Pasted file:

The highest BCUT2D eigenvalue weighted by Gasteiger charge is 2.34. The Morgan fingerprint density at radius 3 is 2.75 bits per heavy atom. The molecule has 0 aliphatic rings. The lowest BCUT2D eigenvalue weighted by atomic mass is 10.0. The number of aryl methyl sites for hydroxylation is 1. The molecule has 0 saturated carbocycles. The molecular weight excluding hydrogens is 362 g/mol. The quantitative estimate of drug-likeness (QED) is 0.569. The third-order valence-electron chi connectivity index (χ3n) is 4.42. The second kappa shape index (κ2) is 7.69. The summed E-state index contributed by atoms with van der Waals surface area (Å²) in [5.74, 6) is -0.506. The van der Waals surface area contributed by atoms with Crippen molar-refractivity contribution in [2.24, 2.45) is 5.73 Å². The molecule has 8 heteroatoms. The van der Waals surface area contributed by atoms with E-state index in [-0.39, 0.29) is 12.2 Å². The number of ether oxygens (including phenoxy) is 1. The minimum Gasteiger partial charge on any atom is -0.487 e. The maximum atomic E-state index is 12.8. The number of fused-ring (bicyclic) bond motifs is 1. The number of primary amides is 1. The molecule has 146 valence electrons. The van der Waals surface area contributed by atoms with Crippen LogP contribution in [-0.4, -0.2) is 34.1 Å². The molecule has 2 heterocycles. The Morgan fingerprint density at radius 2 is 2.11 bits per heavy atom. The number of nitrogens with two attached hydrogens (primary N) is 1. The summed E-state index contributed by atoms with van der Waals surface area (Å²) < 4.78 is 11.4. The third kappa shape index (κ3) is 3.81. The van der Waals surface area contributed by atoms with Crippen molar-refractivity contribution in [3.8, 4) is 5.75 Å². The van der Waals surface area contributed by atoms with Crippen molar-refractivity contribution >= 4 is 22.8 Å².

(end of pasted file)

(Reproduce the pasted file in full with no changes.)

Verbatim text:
The highest BCUT2D eigenvalue weighted by Gasteiger charge is 2.34. The Morgan fingerprint density at radius 3 is 2.75 bits per heavy atom. The molecule has 0 aliphatic rings. The lowest BCUT2D eigenvalue weighted by atomic mass is 10.0. The number of aryl methyl sites for hydroxylation is 1. The molecule has 0 saturated carbocycles. The molecular weight excluding hydrogens is 362 g/mol. The quantitative estimate of drug-likeness (QED) is 0.569. The third-order valence-electron chi connectivity index (χ3n) is 4.42. The second kappa shape index (κ2) is 7.69. The summed E-state index contributed by atoms with van der Waals surface area (Å²) in [5.74, 6) is -0.506. The van der Waals surface area contributed by atoms with Crippen molar-refractivity contribution in [2.24, 2.45) is 5.73 Å². The molecule has 8 heteroatoms. The van der Waals surface area contributed by atoms with E-state index in [-0.39, 0.29) is 12.2 Å². The number of ether oxygens (including phenoxy) is 1. The minimum Gasteiger partial charge on any atom is -0.487 e. The maximum atomic E-state index is 12.8. The number of fused-ring (bicyclic) bond motifs is 1. The number of primary amides is 1. The molecule has 146 valence electrons. The van der Waals surface area contributed by atoms with Crippen LogP contribution in [-0.4, -0.2) is 34.1 Å². The molecule has 2 heterocycles. The Morgan fingerprint density at radius 2 is 2.11 bits per heavy atom. The number of nitrogens with two attached hydrogens (primary N) is 1. The summed E-state index contributed by atoms with van der Waals surface area (Å²) < 4.78 is 11.4. The third kappa shape index (κ3) is 3.81. The van der Waals surface area contributed by atoms with Crippen molar-refractivity contribution in [3.8, 4) is 5.75 Å². The van der Waals surface area contributed by atoms with Crippen molar-refractivity contribution >= 4 is 22.8 Å².